Fun Fact #3 – It’s all about Emotion.
My son is a sensitive soul, and very good at expressing his emotions, whether it’s tears, tempers, laughter, or worry. He doesn’t hold the emotions back. So, over the years we’ve worked diligently at providing a safe space where he can retreat, to work through his feelings, or we will sit together and talk about what he is feeling and why, and then work together to find solutions on what we can do to make it better. We not only encourage him to express his emotions, but also to explore the reason he is feeling them. I always reassure him that it is normal and natural to feel anger, fear, sorrow, laughter – all the emotions within all the ranges – but our responsibility lies in how we express those emotions so as not to hurt ourselves or others. This has always been a challenge, and continues to be. He is not physically aggressive, rather he is hurtful with his words. However, I see more maturity shining through. Yes, the big emotions are still ever-present and ever-expressed, but he is slowly grasping the concept of expressing them with mindfulness. He is learning to reflect upon the situation that created his intense reaction and learn from it. It is a slow process, however it is a monumental development. Our challenge – more specifically my challenge – is to remain calm through his storm, and avoid matching the intensity of his emotions. I have to remind myself to listen without judgment or reaction, and let him know when he has done a good job in communicating how he is feeling and why. However, I also have to remain firm in our boundaries, and tell him when he is being hurtful, disrespectful, or disobedient. It is a balancing act of emotions.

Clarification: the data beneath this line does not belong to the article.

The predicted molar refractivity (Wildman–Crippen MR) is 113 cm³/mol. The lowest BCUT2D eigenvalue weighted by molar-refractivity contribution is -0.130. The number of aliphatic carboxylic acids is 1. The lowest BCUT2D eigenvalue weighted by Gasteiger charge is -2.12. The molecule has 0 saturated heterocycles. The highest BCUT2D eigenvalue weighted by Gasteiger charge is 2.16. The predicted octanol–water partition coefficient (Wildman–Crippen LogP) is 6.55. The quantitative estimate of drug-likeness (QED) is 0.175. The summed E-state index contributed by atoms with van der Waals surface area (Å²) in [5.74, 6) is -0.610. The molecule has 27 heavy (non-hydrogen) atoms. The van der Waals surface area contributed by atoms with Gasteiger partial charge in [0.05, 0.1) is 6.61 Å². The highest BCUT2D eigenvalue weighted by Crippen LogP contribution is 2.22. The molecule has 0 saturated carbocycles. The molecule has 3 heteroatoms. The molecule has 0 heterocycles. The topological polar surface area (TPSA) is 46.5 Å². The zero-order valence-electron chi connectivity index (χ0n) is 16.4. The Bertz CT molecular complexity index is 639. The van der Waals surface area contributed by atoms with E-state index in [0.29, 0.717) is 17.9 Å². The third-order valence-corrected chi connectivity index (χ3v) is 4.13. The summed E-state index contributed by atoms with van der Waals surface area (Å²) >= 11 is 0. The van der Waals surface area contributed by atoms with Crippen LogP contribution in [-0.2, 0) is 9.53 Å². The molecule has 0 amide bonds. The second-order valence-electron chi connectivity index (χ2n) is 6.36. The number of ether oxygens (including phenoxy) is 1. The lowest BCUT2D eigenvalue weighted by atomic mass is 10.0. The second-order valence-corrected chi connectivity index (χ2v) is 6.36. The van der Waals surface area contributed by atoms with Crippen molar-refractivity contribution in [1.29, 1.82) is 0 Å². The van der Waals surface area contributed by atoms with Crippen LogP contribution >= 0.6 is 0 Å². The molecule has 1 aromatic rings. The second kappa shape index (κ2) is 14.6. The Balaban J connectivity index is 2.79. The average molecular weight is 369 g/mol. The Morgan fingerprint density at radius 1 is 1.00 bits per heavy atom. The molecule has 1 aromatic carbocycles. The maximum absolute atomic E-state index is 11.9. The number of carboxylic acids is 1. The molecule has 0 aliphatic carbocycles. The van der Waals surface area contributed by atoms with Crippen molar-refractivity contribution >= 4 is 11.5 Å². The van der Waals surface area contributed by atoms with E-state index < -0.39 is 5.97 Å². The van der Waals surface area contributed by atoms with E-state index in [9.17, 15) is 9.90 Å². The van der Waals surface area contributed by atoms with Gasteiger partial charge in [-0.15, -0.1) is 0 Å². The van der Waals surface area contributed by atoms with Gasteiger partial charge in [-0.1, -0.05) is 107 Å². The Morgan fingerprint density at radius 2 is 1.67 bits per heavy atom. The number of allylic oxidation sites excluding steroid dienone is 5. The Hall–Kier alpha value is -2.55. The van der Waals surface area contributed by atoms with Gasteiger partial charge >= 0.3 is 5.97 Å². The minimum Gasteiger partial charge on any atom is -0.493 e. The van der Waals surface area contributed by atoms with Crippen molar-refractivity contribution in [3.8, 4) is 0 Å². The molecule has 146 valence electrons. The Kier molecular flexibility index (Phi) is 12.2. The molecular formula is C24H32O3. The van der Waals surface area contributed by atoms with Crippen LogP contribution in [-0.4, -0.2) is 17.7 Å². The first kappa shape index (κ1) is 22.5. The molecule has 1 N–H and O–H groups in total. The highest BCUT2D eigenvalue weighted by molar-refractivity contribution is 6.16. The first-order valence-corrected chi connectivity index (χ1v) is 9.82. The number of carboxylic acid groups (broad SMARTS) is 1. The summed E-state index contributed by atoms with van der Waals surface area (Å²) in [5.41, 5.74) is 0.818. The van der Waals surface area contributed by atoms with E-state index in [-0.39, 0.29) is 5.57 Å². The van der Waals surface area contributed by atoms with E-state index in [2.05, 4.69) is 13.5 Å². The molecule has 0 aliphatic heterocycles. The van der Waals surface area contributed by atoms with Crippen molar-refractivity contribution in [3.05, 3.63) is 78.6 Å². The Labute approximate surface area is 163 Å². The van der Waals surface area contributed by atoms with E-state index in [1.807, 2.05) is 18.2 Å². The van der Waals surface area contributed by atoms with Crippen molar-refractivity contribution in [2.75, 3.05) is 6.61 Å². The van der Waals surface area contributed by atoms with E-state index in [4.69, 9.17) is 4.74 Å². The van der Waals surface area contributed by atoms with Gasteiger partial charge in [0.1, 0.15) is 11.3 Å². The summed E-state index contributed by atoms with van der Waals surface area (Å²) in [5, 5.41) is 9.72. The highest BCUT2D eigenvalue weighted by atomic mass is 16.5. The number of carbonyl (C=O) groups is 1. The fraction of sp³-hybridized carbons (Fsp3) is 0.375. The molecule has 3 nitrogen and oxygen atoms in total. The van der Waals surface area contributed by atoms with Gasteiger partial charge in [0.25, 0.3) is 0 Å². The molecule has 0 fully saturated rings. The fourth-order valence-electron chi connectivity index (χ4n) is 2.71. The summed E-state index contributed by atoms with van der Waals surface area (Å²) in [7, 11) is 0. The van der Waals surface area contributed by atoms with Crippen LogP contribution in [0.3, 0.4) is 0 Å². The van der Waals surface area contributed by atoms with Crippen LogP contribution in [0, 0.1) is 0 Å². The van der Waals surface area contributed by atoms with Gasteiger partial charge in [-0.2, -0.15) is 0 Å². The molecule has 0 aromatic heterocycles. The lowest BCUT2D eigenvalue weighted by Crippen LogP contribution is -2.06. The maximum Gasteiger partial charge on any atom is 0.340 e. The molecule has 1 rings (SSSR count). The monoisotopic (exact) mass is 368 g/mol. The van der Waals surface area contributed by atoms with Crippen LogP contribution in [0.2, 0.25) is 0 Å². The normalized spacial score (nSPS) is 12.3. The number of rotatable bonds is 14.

The onset of pre-teen is, to say the very least, an interesting transition to bear witness to and a feat to parent. Parenting though this milestone has it’s challenges. I am exhausted most times, trying to remain present and calm, picking the battles carefully, and doing what I can to always be available to my son, as a confidante, an ally, and a mother. Sometimes it’s a lot of fun, and sometimes it isn’t. And it’s only the beginning of this bewildering phase. However, I can say this with certainty, I wouldn’t miss a single moment of each of these astounding moments, no matter how arduous they are.
Parenting Through a Milestone. Published by Crystal Joy Hall